The busy Dunbar Post Office, 1889, in John Muir’s Childhood Home
Brodie’s venture was open for the summer of 1872 under the management of Thomas Wilson and then from 1875 by Eliza Hannan. When William Brodie died his trustees then let the upper part of the building to a Mrs Margaret Fish and her daughters who started a private school in their part of the building. Then in 1886 the hotel reopened under John Henderson and his wife for a few years followed by Thomas Thomson. Both Henderson and Thomson ran tearooms and a confectionery outlet from the ground floor of the building.
It was during Thomas Thomson’s tenure that John Muir revisited Dunbar. He wrote to Louie, his wife:
There was no carriage from the Lorne Hotel that used to be our home, so I took the one from the St. George, which I remember well as Cossar’s Inn that I passed every day on my way to school. But I’m going to the Lorne, if for nothing else to take a look at that dormer window I climbed in my nightgown, to see what kind of an adventure it really was.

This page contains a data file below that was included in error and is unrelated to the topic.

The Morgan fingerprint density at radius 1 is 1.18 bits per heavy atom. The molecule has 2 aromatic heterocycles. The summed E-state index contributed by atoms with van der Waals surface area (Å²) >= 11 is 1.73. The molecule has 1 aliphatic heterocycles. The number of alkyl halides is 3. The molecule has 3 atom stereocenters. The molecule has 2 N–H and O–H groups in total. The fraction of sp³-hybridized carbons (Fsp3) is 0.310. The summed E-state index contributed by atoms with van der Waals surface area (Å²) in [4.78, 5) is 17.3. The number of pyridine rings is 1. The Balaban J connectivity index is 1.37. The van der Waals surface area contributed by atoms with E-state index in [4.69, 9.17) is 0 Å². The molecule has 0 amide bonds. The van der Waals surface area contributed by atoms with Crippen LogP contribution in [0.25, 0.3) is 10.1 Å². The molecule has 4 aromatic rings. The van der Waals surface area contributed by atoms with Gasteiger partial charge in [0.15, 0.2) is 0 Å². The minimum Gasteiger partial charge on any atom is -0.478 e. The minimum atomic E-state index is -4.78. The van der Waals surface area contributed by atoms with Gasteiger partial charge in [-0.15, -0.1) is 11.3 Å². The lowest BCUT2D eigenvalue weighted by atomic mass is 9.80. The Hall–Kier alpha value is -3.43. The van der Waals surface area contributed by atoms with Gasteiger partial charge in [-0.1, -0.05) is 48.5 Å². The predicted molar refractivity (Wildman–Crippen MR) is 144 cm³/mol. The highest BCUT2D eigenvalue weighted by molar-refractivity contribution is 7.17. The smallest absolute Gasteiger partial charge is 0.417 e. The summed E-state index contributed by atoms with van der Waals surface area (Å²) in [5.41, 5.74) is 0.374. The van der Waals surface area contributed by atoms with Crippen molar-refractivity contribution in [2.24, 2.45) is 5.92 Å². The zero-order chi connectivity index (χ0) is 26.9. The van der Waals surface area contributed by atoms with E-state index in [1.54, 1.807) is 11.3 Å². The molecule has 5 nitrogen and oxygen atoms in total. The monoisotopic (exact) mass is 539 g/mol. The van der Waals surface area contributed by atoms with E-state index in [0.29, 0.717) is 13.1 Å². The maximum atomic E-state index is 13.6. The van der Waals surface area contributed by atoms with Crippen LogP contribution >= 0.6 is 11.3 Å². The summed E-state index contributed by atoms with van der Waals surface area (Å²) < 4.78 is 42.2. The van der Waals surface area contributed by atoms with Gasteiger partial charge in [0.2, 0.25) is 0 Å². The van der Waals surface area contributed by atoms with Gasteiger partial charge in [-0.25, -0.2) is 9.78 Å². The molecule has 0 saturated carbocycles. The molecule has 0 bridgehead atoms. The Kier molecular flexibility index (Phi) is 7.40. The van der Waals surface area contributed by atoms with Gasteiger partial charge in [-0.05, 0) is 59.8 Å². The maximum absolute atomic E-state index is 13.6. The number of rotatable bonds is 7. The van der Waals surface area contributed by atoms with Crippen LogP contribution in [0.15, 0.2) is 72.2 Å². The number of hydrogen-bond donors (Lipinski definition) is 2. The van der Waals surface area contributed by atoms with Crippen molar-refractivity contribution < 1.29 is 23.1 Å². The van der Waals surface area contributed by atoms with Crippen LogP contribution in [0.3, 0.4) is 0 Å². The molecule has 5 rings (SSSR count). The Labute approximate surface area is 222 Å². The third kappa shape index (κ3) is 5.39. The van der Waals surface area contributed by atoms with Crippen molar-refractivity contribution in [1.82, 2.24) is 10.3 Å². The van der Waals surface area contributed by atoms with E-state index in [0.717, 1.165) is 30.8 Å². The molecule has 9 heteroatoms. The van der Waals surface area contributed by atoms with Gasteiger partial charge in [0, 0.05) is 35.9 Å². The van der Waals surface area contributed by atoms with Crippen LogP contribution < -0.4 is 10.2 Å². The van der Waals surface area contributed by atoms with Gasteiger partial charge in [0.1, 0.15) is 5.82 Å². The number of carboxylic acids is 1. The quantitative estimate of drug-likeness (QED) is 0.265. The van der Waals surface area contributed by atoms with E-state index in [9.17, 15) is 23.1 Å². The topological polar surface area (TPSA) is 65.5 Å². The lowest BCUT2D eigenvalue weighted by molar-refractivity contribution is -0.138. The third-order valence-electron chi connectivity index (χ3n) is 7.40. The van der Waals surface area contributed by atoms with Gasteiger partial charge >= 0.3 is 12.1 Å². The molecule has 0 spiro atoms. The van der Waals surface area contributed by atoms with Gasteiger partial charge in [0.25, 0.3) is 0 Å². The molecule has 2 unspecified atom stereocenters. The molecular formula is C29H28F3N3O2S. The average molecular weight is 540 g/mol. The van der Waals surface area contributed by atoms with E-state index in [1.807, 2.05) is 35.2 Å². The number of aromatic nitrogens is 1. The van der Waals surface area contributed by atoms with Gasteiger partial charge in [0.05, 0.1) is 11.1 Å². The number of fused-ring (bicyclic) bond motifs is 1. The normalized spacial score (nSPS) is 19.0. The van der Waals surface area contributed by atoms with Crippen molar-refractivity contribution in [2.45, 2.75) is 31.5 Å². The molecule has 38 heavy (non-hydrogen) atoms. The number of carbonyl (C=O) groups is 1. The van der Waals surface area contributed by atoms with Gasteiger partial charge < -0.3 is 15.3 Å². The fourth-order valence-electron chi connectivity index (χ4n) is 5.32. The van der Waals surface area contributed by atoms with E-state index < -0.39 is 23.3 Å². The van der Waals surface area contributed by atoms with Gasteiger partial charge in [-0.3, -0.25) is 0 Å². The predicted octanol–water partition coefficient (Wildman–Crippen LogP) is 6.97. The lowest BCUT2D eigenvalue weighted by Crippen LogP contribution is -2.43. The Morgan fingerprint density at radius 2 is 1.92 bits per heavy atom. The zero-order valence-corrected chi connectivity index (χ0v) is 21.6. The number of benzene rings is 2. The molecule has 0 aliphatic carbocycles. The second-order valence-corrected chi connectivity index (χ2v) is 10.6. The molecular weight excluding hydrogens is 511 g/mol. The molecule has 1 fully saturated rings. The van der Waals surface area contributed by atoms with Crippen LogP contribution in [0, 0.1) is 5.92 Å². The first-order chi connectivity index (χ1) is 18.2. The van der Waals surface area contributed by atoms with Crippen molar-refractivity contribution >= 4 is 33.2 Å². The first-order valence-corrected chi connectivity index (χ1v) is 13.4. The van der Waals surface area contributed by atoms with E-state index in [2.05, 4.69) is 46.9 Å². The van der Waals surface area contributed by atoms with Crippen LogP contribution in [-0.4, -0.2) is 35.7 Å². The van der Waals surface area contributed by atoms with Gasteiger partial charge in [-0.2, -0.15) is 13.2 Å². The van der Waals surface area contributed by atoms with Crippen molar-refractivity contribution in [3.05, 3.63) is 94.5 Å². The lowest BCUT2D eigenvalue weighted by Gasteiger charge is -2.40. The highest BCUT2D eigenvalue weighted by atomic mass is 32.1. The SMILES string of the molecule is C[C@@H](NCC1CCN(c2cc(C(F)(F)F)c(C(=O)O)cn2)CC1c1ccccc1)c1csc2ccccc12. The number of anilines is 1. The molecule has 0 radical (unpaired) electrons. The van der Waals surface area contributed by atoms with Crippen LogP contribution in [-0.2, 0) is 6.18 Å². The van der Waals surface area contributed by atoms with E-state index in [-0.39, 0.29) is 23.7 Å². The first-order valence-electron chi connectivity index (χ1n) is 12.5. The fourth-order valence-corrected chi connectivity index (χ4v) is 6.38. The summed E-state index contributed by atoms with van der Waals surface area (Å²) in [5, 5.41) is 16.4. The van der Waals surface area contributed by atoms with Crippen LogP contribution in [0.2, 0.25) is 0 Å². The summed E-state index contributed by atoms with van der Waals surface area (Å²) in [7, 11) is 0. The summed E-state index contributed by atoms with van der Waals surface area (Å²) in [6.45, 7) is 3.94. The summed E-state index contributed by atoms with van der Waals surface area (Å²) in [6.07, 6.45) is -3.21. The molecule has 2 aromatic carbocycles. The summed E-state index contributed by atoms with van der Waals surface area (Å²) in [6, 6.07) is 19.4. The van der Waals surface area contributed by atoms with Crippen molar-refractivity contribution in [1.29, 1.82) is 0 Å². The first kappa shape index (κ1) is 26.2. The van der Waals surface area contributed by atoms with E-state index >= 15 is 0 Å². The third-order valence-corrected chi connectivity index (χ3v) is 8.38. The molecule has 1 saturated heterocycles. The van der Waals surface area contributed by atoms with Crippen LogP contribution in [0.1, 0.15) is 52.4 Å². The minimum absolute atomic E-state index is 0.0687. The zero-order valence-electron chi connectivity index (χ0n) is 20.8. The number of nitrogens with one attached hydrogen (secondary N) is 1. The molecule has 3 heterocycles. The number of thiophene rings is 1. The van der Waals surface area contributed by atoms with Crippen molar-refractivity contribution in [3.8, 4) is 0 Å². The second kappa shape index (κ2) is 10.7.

John Muir’s Childhood Home around 1893. Courtesy University of the Pacific. Copyright Muir-Hanna Trust
John found the dormers still there: he was keen to see the site of one of his childhood ‘scootchers’ or dares. After being put to bed one night, he and brother Davie had ventured out the window, onto the roof, each challenging the other to go further!
Shortly after Muir’s only return home, the building was in 1896 purchased from Brodie’s estate by Henry Huntly, formerly of Dunbar’s Jersey Arms Hotel. Huntly ran the hotel himself, although perhaps not successfully: one of his first moves was to apply for a liquor license, which was refused.
John Smith, a Dunbar baker, bought the building in 1902. At first, the Smiths leased out the hotel (interspersed with periods of self-management). Similarly the former post office was taken by Henry Davidson, a shoemaker. In the early days of their tenure only the shop on the northern side was continuously in their own hands, an outlet for their bakery produce and tearooms. As time passed more and more of the Smiths’ business was transferred to their new premises. As before, sometimes they operated the Lorne Hotel ‘in-house’; sometimes it was leased, or under management. By the late 1920s, the next generation built a bakehouse behind the building, in a part of the Muirs’ old garden. When Davidson’s lease expired the southernmost shop became Smith’s bakery, which became a Dunbar institution through into the 21st century!